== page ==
Stonebreakers, an award-winning 2022 film by Valerio Ciriaci, tells the story of the contentious domestic debate over statues and monuments honoring Confederate leaders, imperialist explorers, and those who have promoted and celebrated the extermination of Native Americans.
The even-handed documentary takes viewers to numerous political hotspots throughout the United States — Manhattan and Syracuse in New York; New Haven and Waterbury in Connecticut; Mount Rushmore, the Pine Ridge Reservation and Rapid City in South Dakota; Richmond and the North Bend Plantation in Virginia; Minneapolis; Philadelphia and Washington, DC.
Ciriaci explores the passionate debate between two poles: Those who maintain that the statues represent America’s heritage and those who believe that they celebrate the worst impulses in our culture. For the latter group, the monuments are little more than a paean to racism, sexism and genocide that should be removed.
The beautifully-filmed drama poses several pressing questions: Do representative sculptures always have political meaning, or can they simply exist as works of art? Does the lauding of particular figures — Christopher Columbus, Jefferson Davis, Robert E. Lee or George Washington, for example — teach us to revere people who should instead be reviled?
They’re good questions, deftly posed.
Over the course of 70 minutes, a variety of voices emerge. What’s more, the film presents the issue as one with deep historical roots, and Ciriaci stresses that this is not the first time a resolve to remove works deemed offensive has galvanized the American people. In fact, the film reports that a statue of Britain’s King George, on display in New York City’s Bowling Green, was toppled in July 1776 after word that the Second Continental Congress had approved the Declaration of Independence. According to legend, the statue was then transported to Connecticut, where it was melted into 40,000 bullets for use by the Continental Army.
Like these predecessors, Stonebreakers reports that today’s pro-removal activists want repudiation of artifacts they call “vile atrocities.” In their stead, they are demanding memorials to victims of Native American genocide, police brutality, enslavement, rape and land theft.
Although few such displays have come to fruition, the contemporary demand for removals has already had an impact. Indeed, CNN contends that 73 monuments were removed in 2021, a year after a demand was raised by Black Lives Matter activists to topple them.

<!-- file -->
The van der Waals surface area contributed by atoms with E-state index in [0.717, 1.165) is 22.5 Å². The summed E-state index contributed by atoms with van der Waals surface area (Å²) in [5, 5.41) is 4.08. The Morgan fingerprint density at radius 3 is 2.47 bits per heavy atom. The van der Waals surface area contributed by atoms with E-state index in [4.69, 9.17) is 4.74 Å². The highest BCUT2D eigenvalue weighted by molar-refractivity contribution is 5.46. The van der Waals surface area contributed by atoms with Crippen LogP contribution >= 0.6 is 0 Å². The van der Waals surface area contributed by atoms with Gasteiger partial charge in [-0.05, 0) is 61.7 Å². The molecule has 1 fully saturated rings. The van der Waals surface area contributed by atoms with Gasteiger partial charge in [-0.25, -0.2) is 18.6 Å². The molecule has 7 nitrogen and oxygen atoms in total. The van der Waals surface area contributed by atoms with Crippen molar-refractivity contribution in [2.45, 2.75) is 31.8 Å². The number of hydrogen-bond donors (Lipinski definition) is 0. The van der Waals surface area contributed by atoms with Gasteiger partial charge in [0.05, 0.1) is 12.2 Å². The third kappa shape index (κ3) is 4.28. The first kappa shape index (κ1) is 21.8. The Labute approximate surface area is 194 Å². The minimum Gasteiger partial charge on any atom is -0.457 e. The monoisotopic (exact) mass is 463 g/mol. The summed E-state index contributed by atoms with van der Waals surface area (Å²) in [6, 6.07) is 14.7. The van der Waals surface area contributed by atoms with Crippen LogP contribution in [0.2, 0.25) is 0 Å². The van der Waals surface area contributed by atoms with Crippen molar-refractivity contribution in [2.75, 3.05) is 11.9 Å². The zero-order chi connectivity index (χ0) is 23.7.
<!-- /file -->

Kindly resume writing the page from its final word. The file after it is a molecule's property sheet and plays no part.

Not surprisingly, this has engendered both progressive glee and right-wing wrath.
Stonebreakers explores all of this and zeroes in on numerous campaigns, including those leveled at statues of Columbus. A diverse group of Italian Americans are interviewed; some champion the explorer while others decry his valorization. Folklorist Joseph Sciorra, for one, concedes that while some working-class Italians donated hard-earned dollars so that statues of Columbus could be erected throughout the country, they were mostly constructed at the behest of business elites such as Carlo Barsotti and Vincenzo Polidori — founders of the Il Progresso Italo-Americano newspaper in 1872 — in order to fabricate a more palatable Italian American political identity. What’s more, he notes that “there are no markers, no streets named” for the many Italian American labor leaders of the 20th century, something he hopes his community will rectify.
All told, Stonebreakers is effective not only because it packs a powerful punch, but because it elevates the nuances of the issues at hand, steering clear of glib, over-simplified rhetoric or solutions. While it includes footage of Donald J. Trump revving up his pro-monument base and denouncing removal proponents, the film features diverse activists who are demanding a reckoning with history and its representations.
Monument removal is clearly an issue with high stakes. That said, the jury remains out on whether the movement will succeed in pushing society to develop a more inclusive definition of heroism or will continue to rely on outdated and exclusionary models.